whichever, whichever comes to hand, no matter which, never mind which
    View synonyms

adverb

  • 1[usually with negative or in questions], [as submodifier] At all; in some degree (used for emphasis):

    ‘he wasn't any good at basketball’
    ‘why look any further?’
    ‘no one would be any the wiser’
    • ‘He didn't grow any taller, but his messy red hair straightened out and became slightly more orange.’
    • ‘This, however, didn't make her feel any the better.’
    • ‘If it had gone on any longer we may well not have lived to tell the tale.’
    • ‘Before I go any further can I say that I am as guilty of this as many of you are out there.’
    • ‘He said often it was a lack of confidence or opportunity that stopped the young people going any further.’
    • ‘We wouldn't be any better a nation if the distillation process had never been discovered.’
    • ‘I find Europe so fascinating that I'd be quite happy if I never went any further again.’
    • ‘The support bus picked me up along with all the others who were too exhausted to go any further.’
    • ‘A more superstitious premier might have resolved not to tempt fate any further.’
    • ‘Two of the lads, David and Neil, said no one was any the worse for their experience.’
    • ‘Richard chose not to take it any further, but at the back of his mind he knew always knew something was not quite right.’
    • ‘As such it should not be allowed to influence our public life any further.’
    • ‘Luckily they don't have to scrape about any further as the survey is in again.’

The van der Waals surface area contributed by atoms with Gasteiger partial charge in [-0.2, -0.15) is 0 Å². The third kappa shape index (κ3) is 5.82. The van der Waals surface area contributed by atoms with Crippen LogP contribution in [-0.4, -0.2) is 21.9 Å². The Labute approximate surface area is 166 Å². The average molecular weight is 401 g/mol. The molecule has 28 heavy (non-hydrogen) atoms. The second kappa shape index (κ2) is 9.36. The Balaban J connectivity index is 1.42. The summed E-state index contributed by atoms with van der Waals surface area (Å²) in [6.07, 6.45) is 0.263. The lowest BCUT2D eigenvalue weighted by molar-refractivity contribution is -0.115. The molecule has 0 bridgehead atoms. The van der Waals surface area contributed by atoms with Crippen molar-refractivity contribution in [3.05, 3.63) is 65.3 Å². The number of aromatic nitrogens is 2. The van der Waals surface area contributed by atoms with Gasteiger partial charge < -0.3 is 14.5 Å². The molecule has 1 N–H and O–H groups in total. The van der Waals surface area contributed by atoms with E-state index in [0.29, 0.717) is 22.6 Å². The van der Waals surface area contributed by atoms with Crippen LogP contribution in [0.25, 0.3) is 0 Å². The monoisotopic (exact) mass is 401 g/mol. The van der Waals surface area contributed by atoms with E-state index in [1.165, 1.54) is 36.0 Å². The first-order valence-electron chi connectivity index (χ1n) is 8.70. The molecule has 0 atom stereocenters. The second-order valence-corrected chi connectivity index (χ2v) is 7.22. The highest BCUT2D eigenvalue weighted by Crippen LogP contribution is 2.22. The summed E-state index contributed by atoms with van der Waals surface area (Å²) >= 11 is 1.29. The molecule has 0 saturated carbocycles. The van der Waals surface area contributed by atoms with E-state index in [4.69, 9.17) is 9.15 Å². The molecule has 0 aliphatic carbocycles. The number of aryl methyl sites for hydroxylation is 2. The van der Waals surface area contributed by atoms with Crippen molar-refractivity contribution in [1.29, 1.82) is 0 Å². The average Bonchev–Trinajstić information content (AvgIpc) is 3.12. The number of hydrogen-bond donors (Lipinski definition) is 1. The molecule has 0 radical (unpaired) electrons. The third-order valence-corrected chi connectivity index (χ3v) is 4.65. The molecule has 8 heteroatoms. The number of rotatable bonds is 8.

• ‘I don't think any good can come from filing a lawsuit against the jury.’
    • ‘Before we could go any further on the subject, he says he prefers to talk about art.’
    • ‘Ron said he decided to ring the Evening Press and place the advert before the rumour made it any further.’
    • ‘The third was due to start last week, but Customs indicated they would not be taking the case any further.’
    • ‘In less than a minute, they decide whether or not they want to take it any further.’
    • ‘If it were to stretch any further they'd be rolling up their trousers and paddling in the icy North Sea.’
    • ‘We hope he has a good accountant and focuses mainly on what he is good at, in order not to confuse people any further.’
    at all, in the least, to any extent, to some extent, somewhat, in any degree, to some degree
    View synonyms
    1. 1.1US informal At all (used alone, not qualifying another word):
      ‘I didn't hurt you any’
      • ‘She’s a tiny creature but I don’t think that should hinder her any.’
      • ‘At this point in his life we do not want him to be a part of it either, we don't want to confuse him any, as far as he is concerned I am his Dad.’
      • ‘Yes he has hit into bad luck, and the new defensive approach hasn't helped him any.’